(3) Return the breath to the normal and only through the nose (and from this on breath always through the nose). Feel the touch with the chair, feet touching the ground, back touching the arm – how does it feel to sit on the chair?
(4) Listen to the sounds around – what are these sounds and how often do they repeat? Try to understand what kind of smells are around and are they changing? Feel the taste in the mouth.
(5) Scan your body from the head to the toes, feeling how every single body parts feels on the way. Slowly scan two times.
(6) Shortly summarize what is the overall feeling right now? What is the overall mood? What is your one priority today?
Phase II: The process (around 4 min)
(7) Feel the breath – is the breath shallow, deep, slow, fast, rare, light – what kind? Observe the breath.
(8) Start counting the breath – 1 breath in, 2 breath out, 3 breath in, 4 breath out .. up to 10. Then restart the counting again. Repeat the count till 10 overall 5 to 10 times. If suddenly the count is lost or goes over 10, then just return to 1 and continue to count till 10.
Phase III: Check-out (around 1 min)
(9) Allow your thoughts and senses to do whatever they want. Observe them.
(10) Return to the chair – feel the connection with the chair and feet feel connection with the ground. Then slowly open your eyes, meditation is accomplished.
I really started to understand the meditation with two analogies told by the author of the book. One of the analogies is thoughts are clouds. There are darker and brighter clouds. Some of them stops the light and cause the rain, some of them remind something or inspire. What is important, above the clouds there is always a blue sky without clouds. It is easy to understand when you are on the plane above the clouds and indeed never see the clouds above. As interesting or gloomy clouds or thoughts are, they pass, and above all, there is anyway blue clear sky.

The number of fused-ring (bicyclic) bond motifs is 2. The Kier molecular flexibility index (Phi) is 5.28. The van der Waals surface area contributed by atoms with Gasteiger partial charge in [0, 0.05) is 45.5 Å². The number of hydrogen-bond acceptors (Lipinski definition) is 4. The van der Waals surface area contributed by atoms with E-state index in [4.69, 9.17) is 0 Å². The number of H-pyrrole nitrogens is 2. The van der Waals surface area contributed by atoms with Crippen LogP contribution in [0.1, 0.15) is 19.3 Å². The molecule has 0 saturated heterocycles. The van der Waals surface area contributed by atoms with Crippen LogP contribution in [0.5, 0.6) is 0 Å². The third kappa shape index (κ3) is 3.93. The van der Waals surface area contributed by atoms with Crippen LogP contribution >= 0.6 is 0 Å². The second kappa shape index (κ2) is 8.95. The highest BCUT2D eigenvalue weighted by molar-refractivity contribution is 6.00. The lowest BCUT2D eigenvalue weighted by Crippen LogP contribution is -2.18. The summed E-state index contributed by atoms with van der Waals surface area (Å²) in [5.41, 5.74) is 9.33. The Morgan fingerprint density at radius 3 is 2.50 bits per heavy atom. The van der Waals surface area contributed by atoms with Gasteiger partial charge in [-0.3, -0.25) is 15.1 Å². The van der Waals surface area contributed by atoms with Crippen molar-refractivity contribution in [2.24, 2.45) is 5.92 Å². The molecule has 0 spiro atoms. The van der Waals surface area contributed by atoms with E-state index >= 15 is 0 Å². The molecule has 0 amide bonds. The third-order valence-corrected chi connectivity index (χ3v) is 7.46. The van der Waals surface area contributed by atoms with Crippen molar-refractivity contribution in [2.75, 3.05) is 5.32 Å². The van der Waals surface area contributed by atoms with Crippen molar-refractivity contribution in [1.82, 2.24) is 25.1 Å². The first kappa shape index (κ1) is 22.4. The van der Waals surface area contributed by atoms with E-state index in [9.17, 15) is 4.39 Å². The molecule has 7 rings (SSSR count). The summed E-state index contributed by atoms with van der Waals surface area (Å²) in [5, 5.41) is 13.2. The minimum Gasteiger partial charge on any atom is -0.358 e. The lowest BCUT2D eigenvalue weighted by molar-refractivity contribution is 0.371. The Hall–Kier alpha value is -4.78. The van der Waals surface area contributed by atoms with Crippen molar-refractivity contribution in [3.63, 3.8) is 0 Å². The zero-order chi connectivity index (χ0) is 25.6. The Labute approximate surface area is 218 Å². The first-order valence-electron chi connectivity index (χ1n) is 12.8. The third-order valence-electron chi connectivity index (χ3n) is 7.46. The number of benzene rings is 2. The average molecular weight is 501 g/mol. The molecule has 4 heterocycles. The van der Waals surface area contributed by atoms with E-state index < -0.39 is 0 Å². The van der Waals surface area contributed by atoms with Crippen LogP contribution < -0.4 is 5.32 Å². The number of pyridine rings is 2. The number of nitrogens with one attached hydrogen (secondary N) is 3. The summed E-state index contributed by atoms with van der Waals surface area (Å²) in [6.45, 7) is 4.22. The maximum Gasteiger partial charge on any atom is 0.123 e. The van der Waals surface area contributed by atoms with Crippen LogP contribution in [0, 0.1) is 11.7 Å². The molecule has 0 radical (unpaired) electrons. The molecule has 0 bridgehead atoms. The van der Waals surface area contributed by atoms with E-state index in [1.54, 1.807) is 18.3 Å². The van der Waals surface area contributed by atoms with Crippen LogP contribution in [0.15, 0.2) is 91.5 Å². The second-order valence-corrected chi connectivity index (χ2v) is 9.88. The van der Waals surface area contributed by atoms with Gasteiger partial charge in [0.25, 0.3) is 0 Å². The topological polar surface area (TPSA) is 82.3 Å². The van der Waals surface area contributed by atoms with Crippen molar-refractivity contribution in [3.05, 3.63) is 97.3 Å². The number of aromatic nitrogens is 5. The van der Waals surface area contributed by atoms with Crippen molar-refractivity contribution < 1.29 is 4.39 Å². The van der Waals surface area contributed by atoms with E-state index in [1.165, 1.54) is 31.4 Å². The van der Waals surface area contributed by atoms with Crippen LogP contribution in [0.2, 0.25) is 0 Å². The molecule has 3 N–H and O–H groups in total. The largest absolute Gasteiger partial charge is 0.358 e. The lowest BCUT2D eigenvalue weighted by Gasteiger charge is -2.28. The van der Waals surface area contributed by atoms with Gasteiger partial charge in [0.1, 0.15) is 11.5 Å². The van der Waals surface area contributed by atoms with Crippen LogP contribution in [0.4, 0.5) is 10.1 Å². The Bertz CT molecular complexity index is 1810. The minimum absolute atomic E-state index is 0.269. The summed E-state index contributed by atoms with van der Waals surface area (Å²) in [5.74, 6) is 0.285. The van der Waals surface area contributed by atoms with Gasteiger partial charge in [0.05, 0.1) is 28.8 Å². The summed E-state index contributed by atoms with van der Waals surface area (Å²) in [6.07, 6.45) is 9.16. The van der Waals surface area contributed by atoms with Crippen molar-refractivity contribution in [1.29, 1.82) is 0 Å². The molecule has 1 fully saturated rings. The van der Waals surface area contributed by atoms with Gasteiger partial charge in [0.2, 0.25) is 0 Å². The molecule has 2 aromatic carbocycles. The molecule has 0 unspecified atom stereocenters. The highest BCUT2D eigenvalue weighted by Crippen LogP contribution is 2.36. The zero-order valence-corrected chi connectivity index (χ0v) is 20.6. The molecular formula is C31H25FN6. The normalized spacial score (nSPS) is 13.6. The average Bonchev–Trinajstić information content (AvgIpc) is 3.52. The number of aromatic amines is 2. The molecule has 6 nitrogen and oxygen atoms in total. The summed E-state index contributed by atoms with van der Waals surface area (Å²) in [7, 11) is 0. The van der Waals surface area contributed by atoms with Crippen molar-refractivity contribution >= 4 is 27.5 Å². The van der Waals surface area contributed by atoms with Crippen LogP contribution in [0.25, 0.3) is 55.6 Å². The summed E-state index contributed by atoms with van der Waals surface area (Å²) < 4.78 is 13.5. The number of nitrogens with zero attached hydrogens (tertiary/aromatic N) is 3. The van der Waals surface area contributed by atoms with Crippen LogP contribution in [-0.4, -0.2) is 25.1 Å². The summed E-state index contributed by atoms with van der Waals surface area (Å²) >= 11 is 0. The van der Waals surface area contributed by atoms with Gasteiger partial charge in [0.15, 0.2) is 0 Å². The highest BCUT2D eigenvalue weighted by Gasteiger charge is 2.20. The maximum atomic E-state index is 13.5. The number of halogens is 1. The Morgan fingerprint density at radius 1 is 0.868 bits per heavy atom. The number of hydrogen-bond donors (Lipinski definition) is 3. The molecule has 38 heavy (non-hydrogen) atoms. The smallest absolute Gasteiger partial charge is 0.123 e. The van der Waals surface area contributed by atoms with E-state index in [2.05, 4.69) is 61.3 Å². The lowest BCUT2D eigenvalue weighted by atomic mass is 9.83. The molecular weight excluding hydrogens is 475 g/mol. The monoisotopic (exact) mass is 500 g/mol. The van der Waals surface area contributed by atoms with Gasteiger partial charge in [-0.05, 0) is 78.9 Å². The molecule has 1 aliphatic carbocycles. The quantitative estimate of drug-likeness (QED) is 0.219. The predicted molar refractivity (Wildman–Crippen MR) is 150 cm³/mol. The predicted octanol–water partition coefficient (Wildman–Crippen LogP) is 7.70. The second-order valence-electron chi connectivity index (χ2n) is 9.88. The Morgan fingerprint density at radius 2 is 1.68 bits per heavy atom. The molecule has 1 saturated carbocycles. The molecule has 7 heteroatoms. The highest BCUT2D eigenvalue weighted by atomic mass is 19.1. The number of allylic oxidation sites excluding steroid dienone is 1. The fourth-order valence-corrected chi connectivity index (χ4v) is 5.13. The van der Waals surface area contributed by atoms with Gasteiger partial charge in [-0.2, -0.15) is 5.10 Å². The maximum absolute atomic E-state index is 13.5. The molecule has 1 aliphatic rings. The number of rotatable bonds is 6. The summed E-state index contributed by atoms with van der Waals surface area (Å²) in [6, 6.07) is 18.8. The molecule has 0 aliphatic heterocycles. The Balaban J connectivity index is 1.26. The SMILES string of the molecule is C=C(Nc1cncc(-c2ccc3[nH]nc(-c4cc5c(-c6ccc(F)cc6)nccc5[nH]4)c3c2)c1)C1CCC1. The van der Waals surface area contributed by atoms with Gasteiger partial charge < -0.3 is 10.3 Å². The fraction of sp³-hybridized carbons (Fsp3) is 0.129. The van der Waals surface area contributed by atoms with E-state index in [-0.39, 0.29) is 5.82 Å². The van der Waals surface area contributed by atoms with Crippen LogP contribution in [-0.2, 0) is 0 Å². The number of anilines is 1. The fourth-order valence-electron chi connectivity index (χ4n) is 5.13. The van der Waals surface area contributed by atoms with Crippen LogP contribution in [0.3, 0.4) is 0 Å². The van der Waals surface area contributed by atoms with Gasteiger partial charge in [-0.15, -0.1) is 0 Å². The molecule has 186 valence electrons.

Another analogy is thoughts are cars on the highway, while you are observer on the side of the highway. There are many amazing cars that you like and there are many cars that look awful – maybe because of the color, shape or age. Simply because you like the car or you do not, you would not run into the highway to show your admiration or disgust. Stay and observe for a while what kind of traffic-environment is around you, what kind of cars-thoughts pass, but don’t engage with them, just observe.
Now it is important to discuss what meditation can do, according to some researches:
(1) Allow to control better emotions and behaviour. It is found that after five days of meditating participants increased the blood flow to the area of brain that is responsible with emotions and behaviour. After eleven hours of meditation, actual physical changes in this part of the brain has occurred.
(2) Mindful training can help anyone who seek peak performance in extremely stressful situations, according to University of Pennsylvania.
(3) Decrease the time needed to get to sleep from average 40 minutes to 20 minutes, according to Stanford Medical Centre.
(4) Four days of mindfulness training enabled to do better cognitive tests with deadline.
(5) Meditation helped older participants to increase brain accuracy and speed of response, according to Emory University.
(6) After eight weeks of mindfulness practice, participants experienced a significant change in the activity in the activity from right to left part of the brain, which corresponded with increased feelings of happiness and well-being (my other essay on happiness), according to University of Wisconsin.